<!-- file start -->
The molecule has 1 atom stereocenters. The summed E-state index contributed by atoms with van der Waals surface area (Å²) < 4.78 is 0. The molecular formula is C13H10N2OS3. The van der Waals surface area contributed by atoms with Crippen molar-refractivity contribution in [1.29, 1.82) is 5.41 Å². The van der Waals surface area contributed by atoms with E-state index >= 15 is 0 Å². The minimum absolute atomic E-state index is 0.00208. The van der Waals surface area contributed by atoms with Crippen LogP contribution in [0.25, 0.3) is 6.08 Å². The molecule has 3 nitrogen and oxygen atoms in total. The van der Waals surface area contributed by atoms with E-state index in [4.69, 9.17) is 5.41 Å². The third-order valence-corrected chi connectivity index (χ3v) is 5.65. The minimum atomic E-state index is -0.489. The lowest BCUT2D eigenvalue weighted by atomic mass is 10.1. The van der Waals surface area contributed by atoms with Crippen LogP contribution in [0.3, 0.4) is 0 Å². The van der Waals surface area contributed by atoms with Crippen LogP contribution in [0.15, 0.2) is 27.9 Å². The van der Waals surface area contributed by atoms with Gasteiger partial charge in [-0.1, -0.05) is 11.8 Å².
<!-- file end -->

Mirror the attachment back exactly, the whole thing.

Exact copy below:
The molecule has 1 atom stereocenters. The summed E-state index contributed by atoms with van der Waals surface area (Å²) < 4.78 is 0. The molecular formula is C13H10N2OS3. The van der Waals surface area contributed by atoms with Crippen molar-refractivity contribution in [1.29, 1.82) is 5.41 Å². The van der Waals surface area contributed by atoms with E-state index >= 15 is 0 Å². The minimum absolute atomic E-state index is 0.00208. The van der Waals surface area contributed by atoms with Crippen LogP contribution in [0.25, 0.3) is 6.08 Å². The molecule has 3 nitrogen and oxygen atoms in total. The van der Waals surface area contributed by atoms with E-state index in [4.69, 9.17) is 5.41 Å². The third-order valence-corrected chi connectivity index (χ3v) is 5.65. The minimum atomic E-state index is -0.489. The lowest BCUT2D eigenvalue weighted by atomic mass is 10.1. The van der Waals surface area contributed by atoms with Crippen LogP contribution in [0.3, 0.4) is 0 Å². The van der Waals surface area contributed by atoms with Crippen LogP contribution in [0.15, 0.2) is 27.9 Å². The van der Waals surface area contributed by atoms with Gasteiger partial charge in [-0.1, -0.05) is 11.8 Å².